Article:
Teaching middle schoolers bike riding skills as part of physical education classes may help improve their mental health. That's according to a new study that looked at the effects of a 6-8 week cycling class taught in schools across the U.S.
"We saw that there were mental health benefits across the entire population," says Sean Wilson, a researcher at Loma Linda University School of Medicine and the study's senior author. "The main thing would be more of a positive outlook on life," he adds.
The mental health benefits of exercise are well-documented. And anyone who's lived through middle school knows those years can be particularly challenging. The new study comes at a time when research shows that youths across the U.S. are struggling with mental health.
Wilson and his co-authors wanted to see if taking part in a cycling instruction program could result in measurable changes in well-being for adolescents.
The study involved more than 1,200 students, ages 11 to 14, enrolled in middle schools across the U.S. that offered a program called Ride for Focus from the nonprofit Outride, which conducts research and provides cycling programs and equipment for youths — primarily middle schoolers.
Students participated in a cycling class for at least three days a week, for a minimum of 6 weeks. They learned cycling safety and maneuvering skills outdoors while raising their heart rate and just having fun. The students completed standardized screening questionnaires before and after the program designed to measure their well-being.
"We know from the huge body of research that physical activities like cycling can benefit the body. But there's also a huge amount of growing research showing how it benefits the mind and social relationships as well," says Esther Walker, the senior research program manager for Outride. She says bike riding can be an ideal activity for adolescents because of the physical and social benefits it offers.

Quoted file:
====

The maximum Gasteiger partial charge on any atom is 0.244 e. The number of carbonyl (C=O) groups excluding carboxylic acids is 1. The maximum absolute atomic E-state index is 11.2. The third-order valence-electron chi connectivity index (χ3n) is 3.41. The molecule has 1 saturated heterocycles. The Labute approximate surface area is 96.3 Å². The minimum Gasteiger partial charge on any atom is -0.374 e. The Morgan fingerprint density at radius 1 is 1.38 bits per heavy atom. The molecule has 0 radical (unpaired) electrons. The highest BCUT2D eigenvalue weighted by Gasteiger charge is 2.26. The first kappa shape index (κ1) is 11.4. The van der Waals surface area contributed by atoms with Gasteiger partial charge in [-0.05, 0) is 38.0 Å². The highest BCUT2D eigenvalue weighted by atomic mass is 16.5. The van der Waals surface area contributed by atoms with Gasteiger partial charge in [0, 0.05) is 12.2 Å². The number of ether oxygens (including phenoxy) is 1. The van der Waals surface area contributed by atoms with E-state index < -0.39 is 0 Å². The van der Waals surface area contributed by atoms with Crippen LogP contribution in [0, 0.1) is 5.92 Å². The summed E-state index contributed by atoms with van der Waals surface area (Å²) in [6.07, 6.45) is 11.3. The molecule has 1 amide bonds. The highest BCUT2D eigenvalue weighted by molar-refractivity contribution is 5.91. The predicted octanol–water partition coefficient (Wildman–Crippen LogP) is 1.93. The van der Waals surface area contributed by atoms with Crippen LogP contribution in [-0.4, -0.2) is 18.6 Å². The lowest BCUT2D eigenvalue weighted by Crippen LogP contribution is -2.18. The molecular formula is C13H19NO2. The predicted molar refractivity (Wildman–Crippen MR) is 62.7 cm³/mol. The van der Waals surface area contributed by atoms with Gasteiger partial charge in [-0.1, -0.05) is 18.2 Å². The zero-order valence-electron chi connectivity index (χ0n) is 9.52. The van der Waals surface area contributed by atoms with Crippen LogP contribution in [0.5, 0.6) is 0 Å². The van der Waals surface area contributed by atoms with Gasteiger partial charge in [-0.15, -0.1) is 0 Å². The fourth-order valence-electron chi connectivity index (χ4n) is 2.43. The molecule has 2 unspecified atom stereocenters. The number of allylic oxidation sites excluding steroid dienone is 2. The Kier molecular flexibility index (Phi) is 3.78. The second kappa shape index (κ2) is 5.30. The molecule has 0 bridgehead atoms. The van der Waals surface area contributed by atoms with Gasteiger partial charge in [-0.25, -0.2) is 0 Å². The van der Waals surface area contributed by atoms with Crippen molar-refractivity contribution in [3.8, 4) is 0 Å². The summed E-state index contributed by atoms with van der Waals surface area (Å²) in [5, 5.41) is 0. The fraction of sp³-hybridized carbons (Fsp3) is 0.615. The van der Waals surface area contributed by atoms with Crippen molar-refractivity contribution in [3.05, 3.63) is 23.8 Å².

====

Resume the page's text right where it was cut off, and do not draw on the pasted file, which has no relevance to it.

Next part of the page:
"Having that positive perception of riding and experiencing it with their peers in this really safe setting is really important," she says.
And middle school is a good time to encourage kids to embrace the benefits of bike riding, Walker says, because "they're starting to experience all sorts of social pressures, anxiety, stress from school, stress from home. So it's a really important time to provide additional outlets to explore not only physical activity, but also the freedom and relief that can come with going out for a bike ride during the day."
Exercise in general is "the most evidence-based, cheapest form of prevention and intervention that human beings can do for their mental health," says Dr. Allan Reiss, a professor of psychiatry and pediatrics at Stanford University School of Medicine.
While many forms of moderate-intensity exercise offer brain benefits, aspects of cycling give it a leg up on other physical activities, he says. "It engages all of these other parts of brain function, such as sensory perception," Reiss says. "You are looking at your hearing, you're balancing, you're navigating and turning. Oftentimes, you're doing it with someone else, so there's the positive effect of company or group activity."
Reiss, who is a child and adolescent neuropsychiatrist, says he often prescribes exercise to his young patients, though not necessarily cycling. "I try to prescribe what they like to do," Reiss says.
Of course, while exercise has powerful mental health benefits, it's not a panacea. For example, previous research has shown that adolescent girls are at higher risk of mental health problems like depression and anxiety than boys. The current study found that, while middle school girls reported increased well-being after participating in the cycling program, that increase "may just reach the kind of baseline level for male students," Walker notes.
And other pillars of healthy living are also important, notes Wilson. The study found that adolescents who didn't limit screen time to a maximum of two hours a day, or who got less than the recommended 8.5 hours of sleep, saw less improvement in their well-being, he says.